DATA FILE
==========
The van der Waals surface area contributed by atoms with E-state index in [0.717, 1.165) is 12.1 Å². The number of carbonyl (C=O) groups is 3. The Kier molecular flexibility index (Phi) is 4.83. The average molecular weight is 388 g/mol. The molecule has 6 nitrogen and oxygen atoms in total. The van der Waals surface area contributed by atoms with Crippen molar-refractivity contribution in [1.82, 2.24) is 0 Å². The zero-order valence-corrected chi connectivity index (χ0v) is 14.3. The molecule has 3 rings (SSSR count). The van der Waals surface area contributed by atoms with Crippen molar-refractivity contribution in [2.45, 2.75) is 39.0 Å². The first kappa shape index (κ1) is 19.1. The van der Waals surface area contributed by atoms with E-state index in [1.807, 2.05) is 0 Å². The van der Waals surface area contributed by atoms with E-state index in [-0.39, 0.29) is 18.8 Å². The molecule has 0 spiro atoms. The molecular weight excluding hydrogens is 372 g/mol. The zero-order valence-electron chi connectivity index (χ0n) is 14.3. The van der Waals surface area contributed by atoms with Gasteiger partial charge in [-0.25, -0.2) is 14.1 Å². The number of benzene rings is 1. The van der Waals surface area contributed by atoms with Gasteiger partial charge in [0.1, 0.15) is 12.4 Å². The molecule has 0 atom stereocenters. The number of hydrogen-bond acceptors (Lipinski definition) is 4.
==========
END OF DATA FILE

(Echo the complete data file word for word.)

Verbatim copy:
The van der Waals surface area contributed by atoms with E-state index in [0.717, 1.165) is 12.1 Å². The number of carbonyl (C=O) groups is 3. The Kier molecular flexibility index (Phi) is 4.83. The average molecular weight is 388 g/mol. The molecule has 6 nitrogen and oxygen atoms in total. The van der Waals surface area contributed by atoms with Crippen molar-refractivity contribution in [1.82, 2.24) is 0 Å². The zero-order valence-corrected chi connectivity index (χ0v) is 14.3. The molecule has 3 rings (SSSR count). The van der Waals surface area contributed by atoms with Crippen molar-refractivity contribution in [2.45, 2.75) is 39.0 Å². The first kappa shape index (κ1) is 19.1. The van der Waals surface area contributed by atoms with E-state index in [1.807, 2.05) is 0 Å². The van der Waals surface area contributed by atoms with E-state index in [-0.39, 0.29) is 18.8 Å². The molecule has 0 spiro atoms. The molecular weight excluding hydrogens is 372 g/mol. The zero-order valence-electron chi connectivity index (χ0n) is 14.3. The van der Waals surface area contributed by atoms with Gasteiger partial charge in [-0.25, -0.2) is 14.1 Å². The number of benzene rings is 1. The van der Waals surface area contributed by atoms with Gasteiger partial charge in [0.1, 0.15) is 12.4 Å². The molecule has 0 atom stereocenters. The number of hydrogen-bond acceptors (Lipinski definition) is 4.